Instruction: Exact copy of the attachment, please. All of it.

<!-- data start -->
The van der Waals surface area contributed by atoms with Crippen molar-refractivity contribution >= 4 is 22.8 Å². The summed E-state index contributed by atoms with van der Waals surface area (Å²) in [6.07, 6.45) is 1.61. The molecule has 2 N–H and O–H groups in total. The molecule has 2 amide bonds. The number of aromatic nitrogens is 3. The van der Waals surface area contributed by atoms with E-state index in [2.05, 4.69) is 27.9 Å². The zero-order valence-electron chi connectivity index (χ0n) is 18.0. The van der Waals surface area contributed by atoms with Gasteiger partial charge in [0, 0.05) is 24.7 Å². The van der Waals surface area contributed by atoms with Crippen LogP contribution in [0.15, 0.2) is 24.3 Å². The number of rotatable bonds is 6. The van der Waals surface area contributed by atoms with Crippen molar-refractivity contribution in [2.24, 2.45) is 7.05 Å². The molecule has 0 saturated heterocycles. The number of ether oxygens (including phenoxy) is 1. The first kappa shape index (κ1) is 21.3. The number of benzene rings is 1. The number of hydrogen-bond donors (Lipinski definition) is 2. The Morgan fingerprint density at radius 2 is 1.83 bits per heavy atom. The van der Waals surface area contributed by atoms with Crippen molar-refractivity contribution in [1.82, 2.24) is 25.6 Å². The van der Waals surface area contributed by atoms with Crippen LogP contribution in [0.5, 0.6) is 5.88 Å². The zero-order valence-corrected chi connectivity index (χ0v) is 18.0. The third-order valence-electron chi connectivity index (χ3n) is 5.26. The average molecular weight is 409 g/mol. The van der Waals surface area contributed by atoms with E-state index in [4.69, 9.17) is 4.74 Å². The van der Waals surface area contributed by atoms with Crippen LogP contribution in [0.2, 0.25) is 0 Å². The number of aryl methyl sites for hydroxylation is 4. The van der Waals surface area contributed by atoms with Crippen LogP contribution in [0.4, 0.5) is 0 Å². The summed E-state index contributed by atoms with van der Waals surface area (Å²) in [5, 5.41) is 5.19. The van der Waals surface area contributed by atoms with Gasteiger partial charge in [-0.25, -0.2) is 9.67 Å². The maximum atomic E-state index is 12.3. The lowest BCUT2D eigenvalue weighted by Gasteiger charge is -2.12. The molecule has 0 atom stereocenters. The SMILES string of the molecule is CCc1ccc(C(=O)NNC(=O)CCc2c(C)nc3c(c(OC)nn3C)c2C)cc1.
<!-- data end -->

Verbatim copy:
The van der Waals surface area contributed by atoms with Crippen molar-refractivity contribution >= 4 is 22.8 Å². The summed E-state index contributed by atoms with van der Waals surface area (Å²) in [6.07, 6.45) is 1.61. The molecule has 2 N–H and O–H groups in total. The molecule has 2 amide bonds. The number of aromatic nitrogens is 3. The van der Waals surface area contributed by atoms with E-state index in [2.05, 4.69) is 27.9 Å². The zero-order valence-electron chi connectivity index (χ0n) is 18.0. The van der Waals surface area contributed by atoms with Gasteiger partial charge in [0, 0.05) is 24.7 Å². The van der Waals surface area contributed by atoms with Crippen LogP contribution in [0.15, 0.2) is 24.3 Å². The number of rotatable bonds is 6. The van der Waals surface area contributed by atoms with Crippen molar-refractivity contribution in [2.24, 2.45) is 7.05 Å². The molecule has 0 saturated heterocycles. The number of ether oxygens (including phenoxy) is 1. The first kappa shape index (κ1) is 21.3. The number of benzene rings is 1. The number of hydrogen-bond donors (Lipinski definition) is 2. The Morgan fingerprint density at radius 2 is 1.83 bits per heavy atom. The van der Waals surface area contributed by atoms with Crippen molar-refractivity contribution in [1.82, 2.24) is 25.6 Å². The van der Waals surface area contributed by atoms with Crippen LogP contribution in [0.5, 0.6) is 5.88 Å². The zero-order valence-corrected chi connectivity index (χ0v) is 18.0. The third-order valence-electron chi connectivity index (χ3n) is 5.26. The average molecular weight is 409 g/mol. The van der Waals surface area contributed by atoms with E-state index in [4.69, 9.17) is 4.74 Å². The van der Waals surface area contributed by atoms with Crippen LogP contribution in [0.2, 0.25) is 0 Å². The number of aryl methyl sites for hydroxylation is 4. The van der Waals surface area contributed by atoms with Crippen LogP contribution in [0.4, 0.5) is 0 Å². The summed E-state index contributed by atoms with van der Waals surface area (Å²) in [5, 5.41) is 5.19. The van der Waals surface area contributed by atoms with Gasteiger partial charge in [-0.25, -0.2) is 9.67 Å². The maximum atomic E-state index is 12.3. The lowest BCUT2D eigenvalue weighted by Gasteiger charge is -2.12. The molecule has 0 atom stereocenters. The SMILES string of the molecule is CCc1ccc(C(=O)NNC(=O)CCc2c(C)nc3c(c(OC)nn3C)c2C)cc1.